Neighborhoods, the Decision Process and Crime


Gibbs, Carole; Rivers, Louie; & Ma, Wenjuan (2019). Neighborhoods, the Decision Process and Crime. American Society of Criminology annual meeting. San Francisco, CA.


Concentrated disadvantage is associated with higher crime rates, and the quality of the decision process has been linked to individual delinquency. Despite calls for understanding how particular contexts shape the decision process to produce crime, knowledge of these connections is lacking. Theoretically, living in high-crime, disadvantaged neighborhoods may decrease the quality of the decision process, sometimes referred to as thoughtfully reflective decision making (TRDM). On the other hand, TRDM may not vary by neighborhood, but living in a disadvantaged community may override the protective function of this system of decision making. In our work, we use the National Longitudinal Study of Adolescent to Adult Health data to examine the relative impact of concentrated disadvantage and TRDM on individual violence in varying neighborhood contexts, and whether this dimension of the decision-making process partially mediates the relationship between neighborhood structure and crime. Implications for theory and policy will be discussed.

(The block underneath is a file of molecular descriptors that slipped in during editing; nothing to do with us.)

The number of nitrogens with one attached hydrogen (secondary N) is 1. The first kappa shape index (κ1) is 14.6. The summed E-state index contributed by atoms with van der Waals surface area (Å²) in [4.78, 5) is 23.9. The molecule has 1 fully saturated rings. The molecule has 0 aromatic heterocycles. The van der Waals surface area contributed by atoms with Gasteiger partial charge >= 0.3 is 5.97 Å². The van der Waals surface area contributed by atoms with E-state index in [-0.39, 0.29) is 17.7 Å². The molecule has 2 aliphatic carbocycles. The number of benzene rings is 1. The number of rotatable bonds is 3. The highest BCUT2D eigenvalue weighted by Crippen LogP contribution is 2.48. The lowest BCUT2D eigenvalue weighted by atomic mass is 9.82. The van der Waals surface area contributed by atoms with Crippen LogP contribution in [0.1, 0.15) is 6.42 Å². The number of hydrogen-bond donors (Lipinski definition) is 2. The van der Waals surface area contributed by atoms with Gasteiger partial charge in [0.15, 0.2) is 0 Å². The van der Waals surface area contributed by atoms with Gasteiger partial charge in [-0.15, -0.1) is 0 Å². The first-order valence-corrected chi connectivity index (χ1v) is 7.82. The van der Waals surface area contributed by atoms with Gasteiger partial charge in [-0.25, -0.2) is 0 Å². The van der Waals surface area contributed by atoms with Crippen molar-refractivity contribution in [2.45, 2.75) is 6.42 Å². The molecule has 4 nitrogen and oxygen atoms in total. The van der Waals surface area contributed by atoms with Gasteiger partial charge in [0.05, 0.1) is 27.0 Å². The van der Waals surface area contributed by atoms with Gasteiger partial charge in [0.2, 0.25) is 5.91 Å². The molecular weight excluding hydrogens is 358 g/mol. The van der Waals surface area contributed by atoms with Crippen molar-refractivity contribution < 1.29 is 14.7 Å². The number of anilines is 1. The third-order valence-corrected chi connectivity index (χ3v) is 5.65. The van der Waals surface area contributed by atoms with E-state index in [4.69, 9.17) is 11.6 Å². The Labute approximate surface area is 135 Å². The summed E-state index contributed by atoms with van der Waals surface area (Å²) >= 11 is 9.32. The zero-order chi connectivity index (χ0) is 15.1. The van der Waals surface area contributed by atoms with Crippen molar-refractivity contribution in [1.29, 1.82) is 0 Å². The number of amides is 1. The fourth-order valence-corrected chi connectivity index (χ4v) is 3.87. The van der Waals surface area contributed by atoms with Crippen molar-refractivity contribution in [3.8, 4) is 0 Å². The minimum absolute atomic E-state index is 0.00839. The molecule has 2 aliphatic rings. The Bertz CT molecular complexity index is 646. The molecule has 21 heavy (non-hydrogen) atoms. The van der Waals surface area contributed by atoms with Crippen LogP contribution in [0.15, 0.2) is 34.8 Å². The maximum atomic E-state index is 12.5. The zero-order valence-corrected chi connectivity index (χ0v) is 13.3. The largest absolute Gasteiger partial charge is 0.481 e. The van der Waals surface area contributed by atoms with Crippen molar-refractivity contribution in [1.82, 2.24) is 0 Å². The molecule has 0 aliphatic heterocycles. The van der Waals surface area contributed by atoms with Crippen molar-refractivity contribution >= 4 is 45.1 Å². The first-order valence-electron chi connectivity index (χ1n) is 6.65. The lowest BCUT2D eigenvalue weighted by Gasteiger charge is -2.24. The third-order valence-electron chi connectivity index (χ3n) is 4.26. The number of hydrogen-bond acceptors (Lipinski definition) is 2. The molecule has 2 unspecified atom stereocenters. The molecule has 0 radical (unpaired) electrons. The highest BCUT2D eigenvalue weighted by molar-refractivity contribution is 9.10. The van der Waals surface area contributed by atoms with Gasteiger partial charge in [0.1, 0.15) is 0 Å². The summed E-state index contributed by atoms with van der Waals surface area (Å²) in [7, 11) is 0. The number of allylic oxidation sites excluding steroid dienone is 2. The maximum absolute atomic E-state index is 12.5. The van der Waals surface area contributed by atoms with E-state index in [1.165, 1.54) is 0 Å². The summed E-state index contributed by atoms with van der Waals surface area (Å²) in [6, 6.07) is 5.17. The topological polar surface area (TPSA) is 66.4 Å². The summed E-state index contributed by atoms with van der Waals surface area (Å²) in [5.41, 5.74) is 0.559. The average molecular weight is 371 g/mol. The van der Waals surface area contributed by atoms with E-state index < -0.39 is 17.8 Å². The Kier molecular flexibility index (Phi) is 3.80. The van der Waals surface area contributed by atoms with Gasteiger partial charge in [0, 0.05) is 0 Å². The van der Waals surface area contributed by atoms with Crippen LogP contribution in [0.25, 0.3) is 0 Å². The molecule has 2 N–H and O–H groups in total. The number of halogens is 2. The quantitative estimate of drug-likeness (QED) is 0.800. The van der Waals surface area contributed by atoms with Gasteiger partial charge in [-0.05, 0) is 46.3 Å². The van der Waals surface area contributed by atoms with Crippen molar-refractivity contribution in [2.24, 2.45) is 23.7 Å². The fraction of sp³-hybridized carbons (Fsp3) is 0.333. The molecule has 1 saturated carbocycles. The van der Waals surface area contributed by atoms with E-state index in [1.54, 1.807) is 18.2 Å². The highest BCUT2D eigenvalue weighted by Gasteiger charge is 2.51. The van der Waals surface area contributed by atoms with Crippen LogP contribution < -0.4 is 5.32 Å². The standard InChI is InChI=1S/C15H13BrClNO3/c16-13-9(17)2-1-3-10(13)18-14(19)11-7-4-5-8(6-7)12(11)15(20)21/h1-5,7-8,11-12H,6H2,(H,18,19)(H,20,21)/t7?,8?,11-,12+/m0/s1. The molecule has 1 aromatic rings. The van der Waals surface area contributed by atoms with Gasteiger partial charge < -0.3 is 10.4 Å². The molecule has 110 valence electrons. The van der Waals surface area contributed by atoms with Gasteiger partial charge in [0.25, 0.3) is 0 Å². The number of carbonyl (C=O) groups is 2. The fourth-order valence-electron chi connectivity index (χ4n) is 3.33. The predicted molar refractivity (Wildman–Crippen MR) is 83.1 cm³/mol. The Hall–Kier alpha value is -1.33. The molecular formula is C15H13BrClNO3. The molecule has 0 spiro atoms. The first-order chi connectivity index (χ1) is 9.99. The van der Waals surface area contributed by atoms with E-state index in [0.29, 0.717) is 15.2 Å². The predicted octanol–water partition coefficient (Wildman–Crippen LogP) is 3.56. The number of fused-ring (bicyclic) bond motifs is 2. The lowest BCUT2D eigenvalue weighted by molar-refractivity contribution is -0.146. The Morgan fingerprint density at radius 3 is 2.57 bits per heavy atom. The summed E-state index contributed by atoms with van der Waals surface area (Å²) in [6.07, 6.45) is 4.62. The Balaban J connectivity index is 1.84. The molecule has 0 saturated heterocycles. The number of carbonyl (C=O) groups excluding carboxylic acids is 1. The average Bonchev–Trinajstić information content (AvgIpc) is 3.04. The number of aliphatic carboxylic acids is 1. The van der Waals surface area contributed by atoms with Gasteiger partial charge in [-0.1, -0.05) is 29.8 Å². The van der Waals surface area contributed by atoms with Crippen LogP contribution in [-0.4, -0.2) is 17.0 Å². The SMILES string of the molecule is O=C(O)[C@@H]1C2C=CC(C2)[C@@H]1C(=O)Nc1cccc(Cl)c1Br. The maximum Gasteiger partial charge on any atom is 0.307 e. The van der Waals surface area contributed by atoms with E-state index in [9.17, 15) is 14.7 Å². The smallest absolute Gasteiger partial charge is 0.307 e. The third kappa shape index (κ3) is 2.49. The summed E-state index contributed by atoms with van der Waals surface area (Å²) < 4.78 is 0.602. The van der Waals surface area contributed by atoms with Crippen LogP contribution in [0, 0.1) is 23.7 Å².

Reference Type

Conference proceeding

Book Title

American Society of Criminology annual meeting


Gibbs, Carole
Rivers, Louie
Ma, Wenjuan

Year Published


City of Publication

San Francisco, CA

Reference ID